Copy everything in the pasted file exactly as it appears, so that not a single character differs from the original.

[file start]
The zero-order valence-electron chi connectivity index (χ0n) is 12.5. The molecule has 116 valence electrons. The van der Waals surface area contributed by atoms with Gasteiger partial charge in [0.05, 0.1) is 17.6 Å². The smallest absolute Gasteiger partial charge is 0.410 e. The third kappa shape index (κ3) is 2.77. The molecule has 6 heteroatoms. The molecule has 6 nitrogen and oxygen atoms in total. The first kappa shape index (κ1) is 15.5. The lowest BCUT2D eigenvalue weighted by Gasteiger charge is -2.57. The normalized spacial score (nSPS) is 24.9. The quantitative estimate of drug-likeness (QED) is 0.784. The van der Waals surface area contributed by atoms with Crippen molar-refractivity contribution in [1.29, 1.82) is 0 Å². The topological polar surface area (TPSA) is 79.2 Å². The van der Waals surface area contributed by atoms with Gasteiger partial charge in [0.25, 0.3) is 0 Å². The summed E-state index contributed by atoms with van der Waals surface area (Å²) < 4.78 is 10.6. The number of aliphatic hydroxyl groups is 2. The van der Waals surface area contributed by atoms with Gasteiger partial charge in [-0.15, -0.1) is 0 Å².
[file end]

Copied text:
The zero-order valence-electron chi connectivity index (χ0n) is 12.5. The molecule has 116 valence electrons. The van der Waals surface area contributed by atoms with Gasteiger partial charge in [0.05, 0.1) is 17.6 Å². The smallest absolute Gasteiger partial charge is 0.410 e. The third kappa shape index (κ3) is 2.77. The molecule has 6 heteroatoms. The molecule has 6 nitrogen and oxygen atoms in total. The first kappa shape index (κ1) is 15.5. The lowest BCUT2D eigenvalue weighted by Gasteiger charge is -2.57. The normalized spacial score (nSPS) is 24.9. The quantitative estimate of drug-likeness (QED) is 0.784. The van der Waals surface area contributed by atoms with Crippen molar-refractivity contribution in [1.29, 1.82) is 0 Å². The topological polar surface area (TPSA) is 79.2 Å². The van der Waals surface area contributed by atoms with Gasteiger partial charge in [0.25, 0.3) is 0 Å². The summed E-state index contributed by atoms with van der Waals surface area (Å²) < 4.78 is 10.6. The number of aliphatic hydroxyl groups is 2. The van der Waals surface area contributed by atoms with Gasteiger partial charge in [-0.15, -0.1) is 0 Å².